"I'm not really lying...I just thought that being nice was something you" William said, giving Helena a weird look.
"You mean people lie because they want to be nice?" She asked, entirely enthralled at the concept.
"Well yeah, it's called a white lie." William explained commonly.
"Are there other coloured also?" Helena asked, feeling very much like a student.
"No, just white lies. All the other ones are bad." William said shrugging.
"That's amazing." Was Helena's breathless conclusionBut a look of mischief crossing William's eyes and he continued on. "I...guess. Haven't you ever told a lie?" He asked, expecting an obvious 'yes'.
But when Helena said "No." the young man looked completely floored.
"Seriously?" He said in disbelief.
"Yes, ask me a question...I can be honest." Helena said, feeling offended at how Will refused to believe her.
"Does your arm hurt?" He said quickly.
"No." Helena replied just as fast.
"Really?" William quirked an eyebrow.
"Not really, I was just trying out a white lie. Did I do good?" Helena asked with innocence, her head tilted
"Kinda, but you shouldn't lie about stuff like that." William said shaking his head.
Helena was embarrassed, her cheeks certainly would have flushed red if they could.
"Okay, for real...why do you look so sad?" Will asked passively, acting as if he never expected her to answer.
But Helena felt she could give an honest response to him, she wasn't inhibited by truth. "I'll show you..." She said standing and leading Will to the stairs so that they could ascend them.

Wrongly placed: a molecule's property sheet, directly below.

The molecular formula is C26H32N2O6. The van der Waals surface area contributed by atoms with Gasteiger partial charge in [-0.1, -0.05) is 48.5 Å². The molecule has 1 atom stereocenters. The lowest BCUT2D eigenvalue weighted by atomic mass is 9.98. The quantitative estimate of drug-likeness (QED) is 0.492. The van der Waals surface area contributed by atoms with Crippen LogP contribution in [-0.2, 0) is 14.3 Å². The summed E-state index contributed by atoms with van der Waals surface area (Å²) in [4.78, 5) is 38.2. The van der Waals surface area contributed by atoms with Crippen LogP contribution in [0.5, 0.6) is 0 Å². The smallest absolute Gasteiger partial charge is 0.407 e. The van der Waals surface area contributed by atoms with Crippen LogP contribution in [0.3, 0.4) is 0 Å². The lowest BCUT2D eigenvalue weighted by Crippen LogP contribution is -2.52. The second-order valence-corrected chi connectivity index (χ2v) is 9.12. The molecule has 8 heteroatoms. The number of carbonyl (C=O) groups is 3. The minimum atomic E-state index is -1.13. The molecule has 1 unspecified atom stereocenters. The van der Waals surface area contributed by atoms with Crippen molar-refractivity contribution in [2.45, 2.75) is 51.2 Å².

Once they had made it to the second floor, Helena turned to the right and allowed Will into a room which looked like a cross between a war-zone and Victorian bookstore.
Helena was mostly at ease in this space with it's boxes of old hard-cover volumes, paint brushes and general curios left about to stare at any visitors. Yet this wasn't why Helena had brought William to her room and so the young woman hesitated as she approached the object of contention in her room.
It looked like nothing more than whitewashed double doors at first glance but as Helena threw them back and took a few steps away it was revealed to be a massive, white walk-in closet. This particular closet was one that most girl's would have given up their whole house for. They would have lined it with clothes and spent hours using it as a personal dressing room.
But in Helena's room, with it's whiteness glaringly opposite from her eclectically insane abode something just didn't seem right.
"This is my closet now...I used to have a broom closet where I kept my books and read. Now this is my closet. This isn't a closet at's just a big white box." Looking to William, Helena wasn't sure what to make of the expression on his face which was frozen in bewilderment.
"I can't believe I just heard a girl complain about her closet." He finally mumbled out, taking a sidelong glance at Helena which indicated to her that she had just said something strikingly peculiar.